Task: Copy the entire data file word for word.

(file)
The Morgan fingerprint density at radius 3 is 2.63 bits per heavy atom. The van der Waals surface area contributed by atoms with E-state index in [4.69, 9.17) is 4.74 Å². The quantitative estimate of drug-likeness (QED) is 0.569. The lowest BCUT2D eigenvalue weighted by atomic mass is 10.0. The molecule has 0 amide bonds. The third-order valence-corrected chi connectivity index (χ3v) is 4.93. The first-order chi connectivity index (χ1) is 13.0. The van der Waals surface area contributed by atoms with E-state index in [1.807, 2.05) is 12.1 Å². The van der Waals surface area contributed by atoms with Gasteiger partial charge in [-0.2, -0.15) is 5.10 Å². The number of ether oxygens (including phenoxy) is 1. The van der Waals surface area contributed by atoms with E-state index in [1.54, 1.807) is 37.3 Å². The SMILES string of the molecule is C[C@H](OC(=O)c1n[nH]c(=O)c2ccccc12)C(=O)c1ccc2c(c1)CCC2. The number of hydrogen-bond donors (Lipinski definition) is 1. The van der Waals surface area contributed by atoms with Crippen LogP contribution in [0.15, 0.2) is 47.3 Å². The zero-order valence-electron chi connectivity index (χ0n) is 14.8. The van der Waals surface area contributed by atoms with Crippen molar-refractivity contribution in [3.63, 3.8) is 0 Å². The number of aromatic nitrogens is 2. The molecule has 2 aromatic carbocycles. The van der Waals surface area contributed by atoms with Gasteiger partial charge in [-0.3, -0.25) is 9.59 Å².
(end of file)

The Morgan fingerprint density at radius 3 is 2.63 bits per heavy atom. The van der Waals surface area contributed by atoms with E-state index in [4.69, 9.17) is 4.74 Å². The quantitative estimate of drug-likeness (QED) is 0.569. The lowest BCUT2D eigenvalue weighted by atomic mass is 10.0. The molecule has 0 amide bonds. The third-order valence-corrected chi connectivity index (χ3v) is 4.93. The first-order chi connectivity index (χ1) is 13.0. The van der Waals surface area contributed by atoms with E-state index in [1.807, 2.05) is 12.1 Å². The van der Waals surface area contributed by atoms with Gasteiger partial charge in [-0.2, -0.15) is 5.10 Å². The number of ether oxygens (including phenoxy) is 1. The van der Waals surface area contributed by atoms with E-state index in [1.54, 1.807) is 37.3 Å². The SMILES string of the molecule is C[C@H](OC(=O)c1n[nH]c(=O)c2ccccc12)C(=O)c1ccc2c(c1)CCC2. The number of hydrogen-bond donors (Lipinski definition) is 1. The van der Waals surface area contributed by atoms with Crippen LogP contribution in [0.15, 0.2) is 47.3 Å². The zero-order valence-electron chi connectivity index (χ0n) is 14.8. The van der Waals surface area contributed by atoms with Crippen molar-refractivity contribution in [3.63, 3.8) is 0 Å². The number of aromatic nitrogens is 2. The molecule has 2 aromatic carbocycles. The van der Waals surface area contributed by atoms with Gasteiger partial charge in [-0.3, -0.25) is 9.59 Å².